Tuesday, 31 July 2012

Hungary 2012 - What We Learnt

 By Jem Ruggera

When Lotus, When?

Oh Lotus. It's like you're playing with us. Tantalising us with these glimpses of pace, tempting us with the possibility that with the right strategy you can convert the inherent speed of the E20 into the race win we've been talking about since the start of the season.

At the Hungarian Grand Prix, Romain Grosjean was in scintillating form on Saturday afternoon. He completed the first lap in the same position that he started, which, for the Frenchman, was a pretty good effort, especially considering he was starting on the dusty side of the track. He had a few leery moments during the race, particularly accelerating out of the chicane, but he generally tracked winner Lewis Hamilton throughout the race.

The truly exciting one to watch was, of course, Kimi Raikkonen. His qualifying position of fifth was still a little disappointing, and one suspects that if he'd just qualified a little higher... No, let's not go there. His pace in the second stint was phenomenal, and it was around this time Kimi played himself into the battle for the lead. Exiting the pits after his second and final stop, the two Lotuses were side-by-side into Turn 1. Raikkonen had the inside line, and hung Grosjean out to dry. No team orders at Lotus then...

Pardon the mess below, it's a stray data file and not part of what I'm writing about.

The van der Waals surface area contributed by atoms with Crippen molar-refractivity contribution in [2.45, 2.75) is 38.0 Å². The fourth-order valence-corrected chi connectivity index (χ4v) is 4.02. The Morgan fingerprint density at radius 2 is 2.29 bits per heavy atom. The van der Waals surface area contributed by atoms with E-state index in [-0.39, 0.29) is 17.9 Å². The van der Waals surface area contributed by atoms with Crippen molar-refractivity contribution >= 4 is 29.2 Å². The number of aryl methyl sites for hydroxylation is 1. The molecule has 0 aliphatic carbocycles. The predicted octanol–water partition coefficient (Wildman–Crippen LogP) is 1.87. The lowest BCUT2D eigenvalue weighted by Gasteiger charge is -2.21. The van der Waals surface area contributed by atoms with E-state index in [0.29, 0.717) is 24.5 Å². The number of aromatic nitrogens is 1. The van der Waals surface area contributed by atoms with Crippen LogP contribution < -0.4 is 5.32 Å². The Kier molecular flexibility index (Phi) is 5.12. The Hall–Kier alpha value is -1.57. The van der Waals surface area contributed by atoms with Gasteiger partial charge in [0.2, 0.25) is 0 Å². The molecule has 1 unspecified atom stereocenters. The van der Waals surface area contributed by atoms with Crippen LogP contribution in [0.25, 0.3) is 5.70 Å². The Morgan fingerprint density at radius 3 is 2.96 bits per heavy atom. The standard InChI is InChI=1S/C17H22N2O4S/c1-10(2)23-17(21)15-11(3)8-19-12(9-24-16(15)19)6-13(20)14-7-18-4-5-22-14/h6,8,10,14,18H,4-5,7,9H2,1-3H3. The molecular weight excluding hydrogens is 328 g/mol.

Raikkonen quickly hunted Hamilton down, and with fifteen laps to go he was within DRS range. From there however, he never really managed to get himself into a position to make a run, and he duly followed Lewis over the line.

A 2-3 finish for Lotus moves them to within a point of second-placed McLaren, and Kimi is now just six points behind second-placed Mark Webber in the drivers standings. There were rumours of Ferrari being interested in Kimi Raikkonen for 2013, but considering they paid close to $25 million just a few years ago for him not to drive for them, it all seems rather unlikely.


When Lotus team principal Eric Boullier was asked if he expected to keep both Kimi Raikkonen and team-mate Romain Grosjean next year, he said: "Definitely. There is no reason for them to leave." He has a point. The E20 is fundamentally a strong car, a car that is thick in the fight for second in the championship. Kimi is driving as well as he ever he has, and Romain Grosjean is truly the comeback king of 2012. Wins, and championships, beckon.


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